We know from seismic waves produced by earthquakes that parts of the interior of the Earth are liquid. Shear or transverse waves cannot travel through a liquid and are not transmitted through the Earth’s core. Yet compression or longitudinal waves can pass through a liquid and do go through the core. From this information, the temperature of the interior can be estimated. As noticed, the interior should have cooled more from its initial temperature in the 4 . 5 × 10 9 size 12{4 "." 5 times "10" rSup { size 8{9} } } {} years since its formation. In fact, it should have taken no more than about 10 9 size 12{4 "." 5 times "10" rSup { size 8{9} } } {} years to cool to its present temperature. What is keeping it hot? The answer seems to be radioactive decay of primordial elements that were part of the material that formed the Earth (see the blowup in [link] ).

Nuclides such as 238 U and 40 K have half-lives similar to or longer than the age of the Earth, and their decay still contributes energy to the interior. Some of the primordial radioactive nuclides have unstable decay products that also release energy— 238 U size 12{"" lSup { size 8{"238"} } U} {} has a long decay chain of these. Further, there were more of these primordial radioactive nuclides early in the life of the Earth, and thus the activity and energy contributed were greater then (perhaps by an order of magnitude). The amount of power created by these decays per cubic meter is very small. However, since a huge volume of material lies deep below the surface, this relatively small amount of energy cannot escape quickly. The power produced near the surface has much less distance to go to escape and has a negligible effect on surface temperatures.

A final effect of this trapped radiation merits mention. Alpha decay produces helium nuclei, which form helium atoms when they are stopped and capture electrons. Most of the helium on Earth is obtained from wells and is produced in this manner. Any helium in the atmosphere will escape in geologically short times because of its high thermal velocity.

Questions & Answers

where we get a research paper on Nano chemistry....?
Maira Reply
nanopartical of organic/inorganic / physical chemistry , pdf / thesis / review
Ali
what are the products of Nano chemistry?
Maira Reply
There are lots of products of nano chemistry... Like nano coatings.....carbon fiber.. And lots of others..
learn
Even nanotechnology is pretty much all about chemistry... Its the chemistry on quantum or atomic level
learn
Google
da
no nanotechnology is also a part of physics and maths it requires angle formulas and some pressure regarding concepts
Bhagvanji
hey
Giriraj
Preparation and Applications of Nanomaterial for Drug Delivery
Hafiz Reply
revolt
da
Application of nanotechnology in medicine
what is variations in raman spectra for nanomaterials
Jyoti Reply
ya I also want to know the raman spectra
Bhagvanji
I only see partial conversation and what's the question here!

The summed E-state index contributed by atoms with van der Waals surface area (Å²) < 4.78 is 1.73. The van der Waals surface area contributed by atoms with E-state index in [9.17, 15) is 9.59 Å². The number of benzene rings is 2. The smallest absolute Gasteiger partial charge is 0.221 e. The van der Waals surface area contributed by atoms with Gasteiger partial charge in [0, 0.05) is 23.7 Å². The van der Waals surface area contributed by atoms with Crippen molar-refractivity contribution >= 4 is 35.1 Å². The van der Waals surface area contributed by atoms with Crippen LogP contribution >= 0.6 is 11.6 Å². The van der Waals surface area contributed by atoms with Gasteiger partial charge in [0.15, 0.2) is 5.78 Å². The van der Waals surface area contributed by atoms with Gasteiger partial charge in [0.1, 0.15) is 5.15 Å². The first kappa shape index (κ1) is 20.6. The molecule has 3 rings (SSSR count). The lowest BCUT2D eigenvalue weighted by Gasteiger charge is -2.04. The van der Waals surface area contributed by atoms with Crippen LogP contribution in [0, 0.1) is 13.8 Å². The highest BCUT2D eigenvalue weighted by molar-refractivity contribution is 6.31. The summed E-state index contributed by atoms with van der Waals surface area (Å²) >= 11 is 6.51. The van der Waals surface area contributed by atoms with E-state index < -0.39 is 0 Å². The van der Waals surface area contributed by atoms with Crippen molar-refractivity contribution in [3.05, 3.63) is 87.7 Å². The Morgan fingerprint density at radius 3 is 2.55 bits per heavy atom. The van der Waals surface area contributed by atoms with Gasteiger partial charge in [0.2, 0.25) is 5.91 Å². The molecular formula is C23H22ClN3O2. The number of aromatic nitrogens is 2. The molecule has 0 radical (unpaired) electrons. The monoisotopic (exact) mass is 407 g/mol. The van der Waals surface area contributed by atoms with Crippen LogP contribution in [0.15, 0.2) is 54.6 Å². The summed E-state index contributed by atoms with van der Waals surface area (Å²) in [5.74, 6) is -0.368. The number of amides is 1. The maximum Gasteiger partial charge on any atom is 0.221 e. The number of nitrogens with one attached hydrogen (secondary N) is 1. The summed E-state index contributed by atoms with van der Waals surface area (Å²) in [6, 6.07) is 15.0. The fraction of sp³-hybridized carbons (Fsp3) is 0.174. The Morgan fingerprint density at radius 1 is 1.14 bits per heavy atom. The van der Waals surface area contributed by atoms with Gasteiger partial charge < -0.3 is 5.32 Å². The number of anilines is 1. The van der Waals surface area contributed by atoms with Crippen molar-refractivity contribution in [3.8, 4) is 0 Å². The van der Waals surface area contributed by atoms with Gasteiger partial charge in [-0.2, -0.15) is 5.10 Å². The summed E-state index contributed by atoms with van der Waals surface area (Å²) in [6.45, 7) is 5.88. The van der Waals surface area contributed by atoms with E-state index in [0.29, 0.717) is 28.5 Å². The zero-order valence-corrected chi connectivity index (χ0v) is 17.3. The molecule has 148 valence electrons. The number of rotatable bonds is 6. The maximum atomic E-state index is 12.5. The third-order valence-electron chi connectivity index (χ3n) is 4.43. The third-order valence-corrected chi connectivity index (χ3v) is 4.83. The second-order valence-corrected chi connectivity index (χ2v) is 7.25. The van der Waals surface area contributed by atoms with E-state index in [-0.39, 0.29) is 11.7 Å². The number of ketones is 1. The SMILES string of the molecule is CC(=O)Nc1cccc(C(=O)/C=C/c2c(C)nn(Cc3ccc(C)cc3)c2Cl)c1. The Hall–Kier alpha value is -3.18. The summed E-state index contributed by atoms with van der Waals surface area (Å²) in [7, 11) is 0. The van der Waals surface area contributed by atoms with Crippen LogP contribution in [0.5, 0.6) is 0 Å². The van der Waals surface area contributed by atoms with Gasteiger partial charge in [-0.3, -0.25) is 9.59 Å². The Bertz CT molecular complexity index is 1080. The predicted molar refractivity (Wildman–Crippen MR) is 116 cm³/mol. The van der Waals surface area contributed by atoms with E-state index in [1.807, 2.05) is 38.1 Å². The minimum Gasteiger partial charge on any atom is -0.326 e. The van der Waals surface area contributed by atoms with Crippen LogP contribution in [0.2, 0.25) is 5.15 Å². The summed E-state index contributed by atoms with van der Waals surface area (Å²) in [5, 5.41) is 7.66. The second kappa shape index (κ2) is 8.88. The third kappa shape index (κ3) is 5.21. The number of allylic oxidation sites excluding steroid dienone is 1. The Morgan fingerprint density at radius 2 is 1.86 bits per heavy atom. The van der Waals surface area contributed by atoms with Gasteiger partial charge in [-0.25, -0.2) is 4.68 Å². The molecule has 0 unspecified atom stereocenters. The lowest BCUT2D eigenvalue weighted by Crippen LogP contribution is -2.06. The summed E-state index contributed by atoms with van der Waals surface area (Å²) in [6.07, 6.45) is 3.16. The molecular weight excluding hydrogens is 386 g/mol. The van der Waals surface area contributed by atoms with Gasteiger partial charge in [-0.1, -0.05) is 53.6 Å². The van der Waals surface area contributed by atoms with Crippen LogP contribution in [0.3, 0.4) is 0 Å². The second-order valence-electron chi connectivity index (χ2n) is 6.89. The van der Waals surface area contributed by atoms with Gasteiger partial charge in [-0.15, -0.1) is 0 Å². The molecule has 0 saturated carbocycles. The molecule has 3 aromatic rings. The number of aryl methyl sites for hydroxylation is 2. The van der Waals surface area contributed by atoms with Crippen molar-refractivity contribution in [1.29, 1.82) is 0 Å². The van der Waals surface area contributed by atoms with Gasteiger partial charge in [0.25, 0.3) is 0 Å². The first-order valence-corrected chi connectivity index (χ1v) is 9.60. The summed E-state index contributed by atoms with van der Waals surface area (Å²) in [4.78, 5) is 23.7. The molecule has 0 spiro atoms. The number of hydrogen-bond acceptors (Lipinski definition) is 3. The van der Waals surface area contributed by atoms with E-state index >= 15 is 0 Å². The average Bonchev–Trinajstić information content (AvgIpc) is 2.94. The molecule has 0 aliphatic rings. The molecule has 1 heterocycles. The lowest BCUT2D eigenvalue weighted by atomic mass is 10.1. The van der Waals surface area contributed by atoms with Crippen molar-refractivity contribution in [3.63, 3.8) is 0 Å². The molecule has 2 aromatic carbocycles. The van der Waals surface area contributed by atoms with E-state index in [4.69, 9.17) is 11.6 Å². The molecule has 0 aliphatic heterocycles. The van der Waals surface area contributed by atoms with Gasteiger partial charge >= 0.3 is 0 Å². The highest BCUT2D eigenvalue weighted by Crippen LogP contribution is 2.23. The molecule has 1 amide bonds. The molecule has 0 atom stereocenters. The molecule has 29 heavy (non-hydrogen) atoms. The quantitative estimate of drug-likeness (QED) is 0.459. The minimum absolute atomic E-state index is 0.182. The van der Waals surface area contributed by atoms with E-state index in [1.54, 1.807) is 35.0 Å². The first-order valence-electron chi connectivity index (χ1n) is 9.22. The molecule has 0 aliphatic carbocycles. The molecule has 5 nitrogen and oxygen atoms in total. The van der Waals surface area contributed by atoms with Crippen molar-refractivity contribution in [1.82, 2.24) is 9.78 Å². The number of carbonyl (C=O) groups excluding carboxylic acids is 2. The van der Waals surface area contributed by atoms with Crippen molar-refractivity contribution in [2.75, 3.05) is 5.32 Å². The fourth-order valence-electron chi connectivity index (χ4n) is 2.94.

Crow Reply
what about nanotechnology for water purification
RAW Reply
please someone correct me if I'm wrong but I think one can use nanoparticles, specially silver nanoparticles for water treatment.
Damian
yes that's correct
Professor
I think
Professor
Nasa has use it in the 60's, copper as water purification in the moon travel.
Alexandre
nanocopper obvius
Alexandre
what is the stm
Brian Reply
is there industrial application of fullrenes. What is the method to prepare fullrene on large scale.?
Rafiq
industrial application...? mmm I think on the medical side as drug carrier, but you should go deeper on your research, I may be wrong
Damian
How we are making nano material?
LITNING Reply
what is a peer
LITNING Reply
What is meant by 'nano scale'?
LITNING Reply
What is STMs full form?
LITNING
scanning tunneling microscope
Sahil
how nano science is used for hydrophobicity
Santosh
Do u think that Graphene and Fullrene fiber can be used to make Air Plane body structure the lightest and strongest. Rafiq
Rafiq
what is differents between GO and RGO?
Mahi
what is simplest way to understand the applications of nano robots used to detect the cancer affected cell of human body.? How this robot is carried to required site of body cell.? what will be the carrier material and how can be detected that correct delivery of drug is done Rafiq
Rafiq
if virus is killing to make ARTIFICIAL DNA OF GRAPHENE FOR KILLED THE VIRUS .THIS IS OUR ASSUMPTION
Anam
analytical skills graphene is prepared to kill any type viruses .
Anam
Any one who tell me about Preparation and application of Nanomaterial for drug Delivery
Hafiz
what is Nano technology ?
Bob Reply
write examples of Nano molecule?
Bob
The nanotechnology is as new science, to scale nanometric
brayan
nanotechnology is the study, desing, synthesis, manipulation and application of materials and functional systems through control of matter at nanoscale
Damian
Is there any normative that regulates the use of silver nanoparticles?
Damian Reply
what king of growth are you checking .?
Renato
What fields keep nano created devices from performing or assimulating ? Magnetic fields ? Are do they assimilate ?
Stoney Reply
why we need to study biomolecules, molecular biology in nanotechnology?
Adin Reply
?
Kyle
yes I'm doing my masters in nanotechnology, we are being studying all these domains as well..
Adin
why?
Adin
what school?
Kyle
biomolecules are e building blocks of every organics and inorganic materials.
Joe
how did you get the value of 2000N.What calculations are needed to arrive at it
Smarajit Reply
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Source:  OpenStax, Concepts of physics. OpenStax CNX. Aug 25, 2015 Download for free at https://legacy.cnx.org/content/col11738/1.5